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Re: Lazy Engineers and Viable Excuses
--On Wednesday, August 27, 2003 9:36 AM -0400 Leo Bicknell <email@example.com> wrote:
CAIS (or whatever they're called today - BtNAccess/PCCW) is a small and clueless player? Then why is 6461 peering with 3491?In a message written on Wed, Aug 27, 2003 at 12:15:18AM -0400, John Payne wrote:If this is true, then why do the european NAP mailing lists (which push IRR filtering) have an almost constant stream of "oops, our customer announced everything to us and we leaked it".Because European naps have more smaller and clueless players. I know more than a few people (because they ask for peering) who have an IRR entry that is 1 prefix for the "ISP", and 1 prefix for their only BGP customer. It should be of no surprise they get that customer configured wrong. It should also be of no surprise that most of the real ISP's would never consider peering with those types of networks.
(yeah, that was a customer route leak in July. I tend to just delete such emails, but I'd be surprised if there weren't more in August from ISPs that don't fit into "small and clueless")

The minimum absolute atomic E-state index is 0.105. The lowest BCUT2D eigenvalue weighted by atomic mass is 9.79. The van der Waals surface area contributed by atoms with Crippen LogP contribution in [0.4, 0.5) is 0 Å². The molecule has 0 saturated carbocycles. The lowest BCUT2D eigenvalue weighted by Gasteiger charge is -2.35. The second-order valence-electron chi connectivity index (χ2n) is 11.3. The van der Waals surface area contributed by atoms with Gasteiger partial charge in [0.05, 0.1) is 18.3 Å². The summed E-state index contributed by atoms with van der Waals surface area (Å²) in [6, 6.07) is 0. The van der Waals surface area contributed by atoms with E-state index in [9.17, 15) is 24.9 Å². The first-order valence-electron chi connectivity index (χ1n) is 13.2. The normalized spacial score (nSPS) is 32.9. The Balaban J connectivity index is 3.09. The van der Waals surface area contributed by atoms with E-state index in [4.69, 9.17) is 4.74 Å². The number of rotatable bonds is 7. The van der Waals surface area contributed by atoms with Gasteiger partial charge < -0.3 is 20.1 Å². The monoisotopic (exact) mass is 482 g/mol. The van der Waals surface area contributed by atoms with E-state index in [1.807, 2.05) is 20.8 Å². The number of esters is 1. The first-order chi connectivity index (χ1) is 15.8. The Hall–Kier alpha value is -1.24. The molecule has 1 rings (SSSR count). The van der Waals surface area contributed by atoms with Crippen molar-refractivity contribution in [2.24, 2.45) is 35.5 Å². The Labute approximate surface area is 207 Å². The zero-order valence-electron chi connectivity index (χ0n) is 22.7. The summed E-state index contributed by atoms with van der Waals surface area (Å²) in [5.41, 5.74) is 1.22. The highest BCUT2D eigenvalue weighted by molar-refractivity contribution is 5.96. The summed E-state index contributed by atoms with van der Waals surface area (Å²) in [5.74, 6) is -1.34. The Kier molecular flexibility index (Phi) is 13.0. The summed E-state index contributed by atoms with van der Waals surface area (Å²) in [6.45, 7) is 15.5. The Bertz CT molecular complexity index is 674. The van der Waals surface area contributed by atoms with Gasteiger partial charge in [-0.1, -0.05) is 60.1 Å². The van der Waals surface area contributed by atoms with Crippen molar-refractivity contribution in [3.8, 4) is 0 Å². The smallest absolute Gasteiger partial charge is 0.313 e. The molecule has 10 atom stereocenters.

Not everyone filters their customers, and saying that everyone that counts does doesn't make it so.
Really? So how was I able to advertise a new netblock to one of your customers just now and see 6461 <their AS> <my AS> on route-views.oregon-ix.net within 2 minutes and without telling a soul what I was doing? You must have some pretty broad prefix lists. (And no, it doesn't make me happy that I was able to do this... there are 2 places that are missing filters in that path).6461 filters all customers by prefix list. Note too, filtering customers does not eliminate route leaks, it just removes the most obvious and often cause.
At least I *think* that they are your customer, if not, then you're leaking routes to Sprint and opentransit and telia amongst other places.